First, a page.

A side pleasure of subscribing to Sight & Sound, the fine monthly magazine put out by the British Film Institute, is that you get to read about the dozens of British films that never raise their heads this side of the Atlantic. Many of the reviews come with qualifiers about the movies’ small budgets and smaller ambitions. The tone is generally optimistic but mildly disappointed.
One such film is “Cemetery Junction,” the second directorial effort from “The Office” creator Ricky Gervais, who shares the credit with regular collaborator Stephen Merchant — it has yet to receive an American release date. And while “Cemetery Junction” was produced by Sony, and will almost certainly make it to theaters here eventually, David Cox’s disparaging observations about the film in the Guardian inadvertently suggest reasons why so many other British films don’t make it to the U.S., even without the handicap of subtitles that hamper most other foreign films.
The problem with “Cemetery Junction,” writes Cox, is that Gervais and Merchant have grafted Hollywood elements — an uplifting “reach for the stars” arc, good-looking young actors — on top of ’70s environments that don’t match: “The dishy protagonists would look quite at home on one of the big screen’s sunlit campuses; on the outskirts of Reading their allure is faintly embarrassing.” He suggests the British don’t want sunshine and reassurance: “We want to salivate over hospital closures, redundancies and uncollected rubbish.”
Maybe that’s why a crowd-pleaser like “The Damned United” didn’t do very good business in America — not because it’s a soccer story, but because middlebrow arthouse audiences aren’t into “lovingly observed squalor” as a form of nostalgia. Imagine someone making a nostalgic movie about how wonderful urban blight in ’70s Detroit was — it’s well-nigh impossible.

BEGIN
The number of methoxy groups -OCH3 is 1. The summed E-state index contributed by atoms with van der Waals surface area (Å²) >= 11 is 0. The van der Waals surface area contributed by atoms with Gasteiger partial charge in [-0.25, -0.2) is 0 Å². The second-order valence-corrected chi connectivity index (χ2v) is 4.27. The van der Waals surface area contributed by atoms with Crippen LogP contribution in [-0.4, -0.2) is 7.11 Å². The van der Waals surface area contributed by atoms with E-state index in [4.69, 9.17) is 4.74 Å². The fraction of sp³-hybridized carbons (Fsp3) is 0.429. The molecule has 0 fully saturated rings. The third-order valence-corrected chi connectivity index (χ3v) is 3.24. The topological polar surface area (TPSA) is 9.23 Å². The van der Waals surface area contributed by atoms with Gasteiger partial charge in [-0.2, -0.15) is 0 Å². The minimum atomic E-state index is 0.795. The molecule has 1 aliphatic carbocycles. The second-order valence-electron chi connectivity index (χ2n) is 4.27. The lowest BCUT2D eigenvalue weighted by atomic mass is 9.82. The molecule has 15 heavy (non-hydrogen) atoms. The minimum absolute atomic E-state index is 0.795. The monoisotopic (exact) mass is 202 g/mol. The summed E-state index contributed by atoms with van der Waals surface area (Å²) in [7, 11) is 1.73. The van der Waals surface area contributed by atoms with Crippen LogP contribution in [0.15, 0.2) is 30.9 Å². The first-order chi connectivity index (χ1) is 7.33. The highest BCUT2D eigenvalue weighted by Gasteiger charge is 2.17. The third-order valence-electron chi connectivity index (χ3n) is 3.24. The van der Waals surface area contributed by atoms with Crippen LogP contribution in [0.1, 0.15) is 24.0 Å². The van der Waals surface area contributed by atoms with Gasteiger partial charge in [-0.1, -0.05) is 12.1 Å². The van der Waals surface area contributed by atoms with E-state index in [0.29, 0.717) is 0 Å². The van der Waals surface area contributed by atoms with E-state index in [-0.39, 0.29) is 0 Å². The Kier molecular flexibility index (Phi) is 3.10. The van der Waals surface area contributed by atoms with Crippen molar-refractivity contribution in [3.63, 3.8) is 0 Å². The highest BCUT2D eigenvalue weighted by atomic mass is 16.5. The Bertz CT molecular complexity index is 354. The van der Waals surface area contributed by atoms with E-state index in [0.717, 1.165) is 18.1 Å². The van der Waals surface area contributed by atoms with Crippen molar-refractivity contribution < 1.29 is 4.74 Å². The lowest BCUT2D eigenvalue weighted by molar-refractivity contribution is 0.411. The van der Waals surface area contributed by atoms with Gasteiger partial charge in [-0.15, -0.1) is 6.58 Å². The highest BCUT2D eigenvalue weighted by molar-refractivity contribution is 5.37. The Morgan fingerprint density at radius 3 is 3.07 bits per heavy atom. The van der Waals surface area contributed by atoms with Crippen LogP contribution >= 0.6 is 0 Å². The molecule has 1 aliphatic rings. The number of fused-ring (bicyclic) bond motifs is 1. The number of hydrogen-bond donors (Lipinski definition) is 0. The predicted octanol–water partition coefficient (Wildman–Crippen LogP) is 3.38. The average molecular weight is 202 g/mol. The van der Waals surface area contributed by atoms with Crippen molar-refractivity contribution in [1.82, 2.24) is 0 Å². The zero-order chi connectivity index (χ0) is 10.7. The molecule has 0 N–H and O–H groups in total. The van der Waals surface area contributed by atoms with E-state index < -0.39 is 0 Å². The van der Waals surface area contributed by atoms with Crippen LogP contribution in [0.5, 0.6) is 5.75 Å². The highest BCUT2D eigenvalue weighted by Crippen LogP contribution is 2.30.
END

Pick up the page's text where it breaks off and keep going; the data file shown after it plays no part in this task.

Cox’s speculations are tongue-in-cheek, but he’s getting at (and embodying) a stereotype about the British — that they’re proudly gloomy, taking self-deprecation and deprivation to pathological levels — and saying it’s true. Surely there must be some truth for it to remain so virulently persistent. But it suggests those reams of British films never make it over here not because they’re bad, but because they project modesty of expectations and take a certain gloomy pleasure in squalor — and when you’re marketing an English-language movie in the U.S., where quirk and some kind of happy ending seem required, that’s the last thing you want.
[Photos: “Cemetery Junction,” Sony International Motion Picture Production Group, 2010; “The Damned United,” Sony Pictures Classics, 2009]